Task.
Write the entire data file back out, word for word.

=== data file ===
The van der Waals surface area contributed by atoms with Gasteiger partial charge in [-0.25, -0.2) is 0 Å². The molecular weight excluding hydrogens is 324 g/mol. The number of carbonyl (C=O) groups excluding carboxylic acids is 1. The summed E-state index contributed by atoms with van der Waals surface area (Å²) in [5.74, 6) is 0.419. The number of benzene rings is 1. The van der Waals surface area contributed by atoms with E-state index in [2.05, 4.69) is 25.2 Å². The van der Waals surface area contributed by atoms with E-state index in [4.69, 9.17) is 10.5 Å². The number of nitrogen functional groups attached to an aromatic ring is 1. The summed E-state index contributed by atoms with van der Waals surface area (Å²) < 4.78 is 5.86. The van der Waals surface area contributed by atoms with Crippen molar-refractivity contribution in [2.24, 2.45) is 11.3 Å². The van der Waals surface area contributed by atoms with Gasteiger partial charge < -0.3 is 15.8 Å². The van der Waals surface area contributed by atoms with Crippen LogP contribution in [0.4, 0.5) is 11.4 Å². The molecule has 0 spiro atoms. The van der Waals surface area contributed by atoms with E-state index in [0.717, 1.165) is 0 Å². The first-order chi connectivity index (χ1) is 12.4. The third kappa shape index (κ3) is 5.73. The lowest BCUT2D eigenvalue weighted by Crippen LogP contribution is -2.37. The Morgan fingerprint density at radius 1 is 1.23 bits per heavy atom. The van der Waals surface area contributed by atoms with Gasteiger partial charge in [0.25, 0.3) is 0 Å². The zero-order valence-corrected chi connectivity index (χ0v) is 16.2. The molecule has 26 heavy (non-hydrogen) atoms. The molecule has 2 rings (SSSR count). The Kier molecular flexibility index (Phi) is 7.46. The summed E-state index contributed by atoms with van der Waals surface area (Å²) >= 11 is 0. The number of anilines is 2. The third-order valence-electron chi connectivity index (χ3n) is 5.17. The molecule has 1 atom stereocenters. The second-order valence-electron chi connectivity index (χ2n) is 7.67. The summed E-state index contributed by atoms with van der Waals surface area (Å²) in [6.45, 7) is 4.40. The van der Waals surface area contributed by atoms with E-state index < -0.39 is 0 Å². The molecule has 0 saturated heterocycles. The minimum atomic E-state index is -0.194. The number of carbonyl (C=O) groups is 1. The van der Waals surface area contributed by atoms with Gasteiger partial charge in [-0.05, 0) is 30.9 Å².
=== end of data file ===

The van der Waals surface area contributed by atoms with Gasteiger partial charge in [-0.25, -0.2) is 0 Å². The molecular weight excluding hydrogens is 324 g/mol. The number of carbonyl (C=O) groups excluding carboxylic acids is 1. The summed E-state index contributed by atoms with van der Waals surface area (Å²) in [5.74, 6) is 0.419. The number of benzene rings is 1. The van der Waals surface area contributed by atoms with E-state index in [2.05, 4.69) is 25.2 Å². The van der Waals surface area contributed by atoms with E-state index in [4.69, 9.17) is 10.5 Å². The number of nitrogen functional groups attached to an aromatic ring is 1. The summed E-state index contributed by atoms with van der Waals surface area (Å²) < 4.78 is 5.86. The van der Waals surface area contributed by atoms with Crippen molar-refractivity contribution in [2.24, 2.45) is 11.3 Å². The van der Waals surface area contributed by atoms with Gasteiger partial charge < -0.3 is 15.8 Å². The van der Waals surface area contributed by atoms with Crippen LogP contribution in [0.4, 0.5) is 11.4 Å². The molecule has 0 spiro atoms. The van der Waals surface area contributed by atoms with E-state index in [0.717, 1.165) is 0 Å². The first-order chi connectivity index (χ1) is 12.4. The third kappa shape index (κ3) is 5.73. The lowest BCUT2D eigenvalue weighted by Crippen LogP contribution is -2.37. The Morgan fingerprint density at radius 1 is 1.23 bits per heavy atom. The van der Waals surface area contributed by atoms with Gasteiger partial charge in [0.25, 0.3) is 0 Å². The zero-order valence-corrected chi connectivity index (χ0v) is 16.2. The molecule has 26 heavy (non-hydrogen) atoms. The molecule has 2 rings (SSSR count). The Kier molecular flexibility index (Phi) is 7.46. The summed E-state index contributed by atoms with van der Waals surface area (Å²) >= 11 is 0. The number of anilines is 2. The third-order valence-electron chi connectivity index (χ3n) is 5.17. The molecule has 1 atom stereocenters. The second-order valence-electron chi connectivity index (χ2n) is 7.67. The summed E-state index contributed by atoms with van der Waals surface area (Å²) in [6.45, 7) is 4.40. The van der Waals surface area contributed by atoms with E-state index < -0.39 is 0 Å². The molecule has 0 saturated heterocycles. The minimum atomic E-state index is -0.194. The number of carbonyl (C=O) groups is 1. The van der Waals surface area contributed by atoms with Gasteiger partial charge in [-0.05, 0) is 30.9 Å².